In my career as a student and then as a teacher, I have filled countless forms in which I have identified my social category from a specified list of options. I have seen many others spelling out these details, picking their designated category from similar-looking lists. These usually include the same set of options, ‘General’, ‘Scheduled Caste’, ‘Scheduled Tribe’, ‘Other Backward Classes’. In recent years, another category, ‘Economically Weaker Section’, a quota for unreserved groups, has been added to these seemingly sacrosanct application forms. Filling these forms is seen to be the first requisite step towards a government job in or admission to an educational institution. What is consistent in these forms is the use of the innocuous term, ‘General’, as a social category. The descriptor, Unreserved, is used sparingly as an alternative reference.
The word, general, implies what is commonplace, known, familiar — in effect, the norm. Thus, the groups that constitute the ‘General’ category come to regard themselves as the norm, while those that fall outside its ambit and are included in other categories get pushed outside the bounds of what is supposedly normal.
‘General’ thus serves a very specific purpose: it tries to conceal the gamut of privileges and unwritten advantages that identification with a high caste group can readily ensure. Correspondingly, the terms, Scheduled Caste and Scheduled Tribe, also seek to obscure the everyday experience of living amidst entrenched social hierarchies, the ideas of purity and pollution, together with attendant vulnerabilities. Essentially, all these labels are deployed to underplay the existing iniquitous social realities, differences, and exclusions that inform Indian society and make them seem less egregious.
In official idiom, Scheduled Caste and Scheduled Tribe appear as neutral categories, stripped off the underpinning experience of persistent marginality that forged these categories in the first place. The use of these terms is intended to obscure the meanings and wider implications of belonging to these categories and the multiple ways in which they can constrain individual life choices. Likewise, ‘General’ is framed as an isolated construct, seemingly disconnected from the foundational base of social differentiation and discrimination on which the pyramid of caste securely rests. This construct quietly encapsulates the privileges stemming from high-caste status, the financial, social and cultural capital they translate into, and a range of other benefits they afford. The term, ‘General’, conceals this entire superstructure of hierarchies, privileges and the associated gains of exceptionalism behind a carefully sedimented wall of ordinariness, even deprivation. ‘We are of the General category, that is why we find it so hard to secure government jobs and admissions into educational institutions,’ thus goes the refrain.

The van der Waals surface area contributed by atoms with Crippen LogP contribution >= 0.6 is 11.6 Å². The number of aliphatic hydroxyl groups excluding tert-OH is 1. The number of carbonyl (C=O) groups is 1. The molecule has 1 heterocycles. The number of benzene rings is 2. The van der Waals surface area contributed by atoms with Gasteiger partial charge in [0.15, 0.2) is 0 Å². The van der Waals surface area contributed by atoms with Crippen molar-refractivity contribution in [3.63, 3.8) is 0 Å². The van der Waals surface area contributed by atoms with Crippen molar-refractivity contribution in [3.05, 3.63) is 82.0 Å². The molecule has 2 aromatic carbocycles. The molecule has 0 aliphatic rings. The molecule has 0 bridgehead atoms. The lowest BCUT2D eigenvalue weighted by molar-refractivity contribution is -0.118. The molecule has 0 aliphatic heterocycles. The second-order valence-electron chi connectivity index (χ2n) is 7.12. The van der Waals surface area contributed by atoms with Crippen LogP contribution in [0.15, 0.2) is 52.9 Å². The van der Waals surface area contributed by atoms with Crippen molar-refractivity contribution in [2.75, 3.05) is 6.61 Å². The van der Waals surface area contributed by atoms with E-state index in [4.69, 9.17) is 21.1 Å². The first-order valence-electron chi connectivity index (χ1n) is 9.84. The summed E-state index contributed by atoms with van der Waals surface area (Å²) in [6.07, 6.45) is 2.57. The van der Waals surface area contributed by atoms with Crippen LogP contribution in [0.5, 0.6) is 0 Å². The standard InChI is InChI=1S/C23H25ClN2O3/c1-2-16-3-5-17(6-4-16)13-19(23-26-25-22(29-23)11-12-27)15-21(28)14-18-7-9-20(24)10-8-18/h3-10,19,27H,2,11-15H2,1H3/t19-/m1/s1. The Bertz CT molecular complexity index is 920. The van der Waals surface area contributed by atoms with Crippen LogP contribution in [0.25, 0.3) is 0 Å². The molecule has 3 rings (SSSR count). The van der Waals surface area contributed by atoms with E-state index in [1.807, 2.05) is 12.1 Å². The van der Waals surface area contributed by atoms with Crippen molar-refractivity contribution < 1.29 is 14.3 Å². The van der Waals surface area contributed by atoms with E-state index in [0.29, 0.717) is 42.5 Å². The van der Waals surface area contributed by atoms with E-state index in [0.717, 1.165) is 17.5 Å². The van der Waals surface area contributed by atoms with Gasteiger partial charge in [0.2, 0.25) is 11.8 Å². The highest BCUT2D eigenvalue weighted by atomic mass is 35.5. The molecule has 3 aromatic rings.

These (mis) representations promote a false equivalency between merit and ‘generalness’, as if placement within the ‘General’ category is a precondition for being meritorious. This further creates an illusion that groups and sections, which fall outside the pale of the ‘General’ category, are unduly privileged even though they are far less capable. Thus, the entire structure of caste based distinction and discrimination stands inverted on its head. And with this inversion, a deliberate contest is orchestrated between who is privileged and who is vulnerable, and to what degree. The intent is plain: to avoid a direct confrontation with the idea and the practice of caste.
We may well ask how these systematic subversions and inversions are accomplished. Many of these are, in fact, made possible through the routinised official language of collection and documentation of information. The formal language of administration and the management of information, appearing to be detached and disinterested on the surface, is rarely so. More often than not, they reaffirm and legitimise the status quo and are deeply complicit in reproducing pre-existing structures of power together with their accompanying biases and inequities.
Anshu Saluja is a historian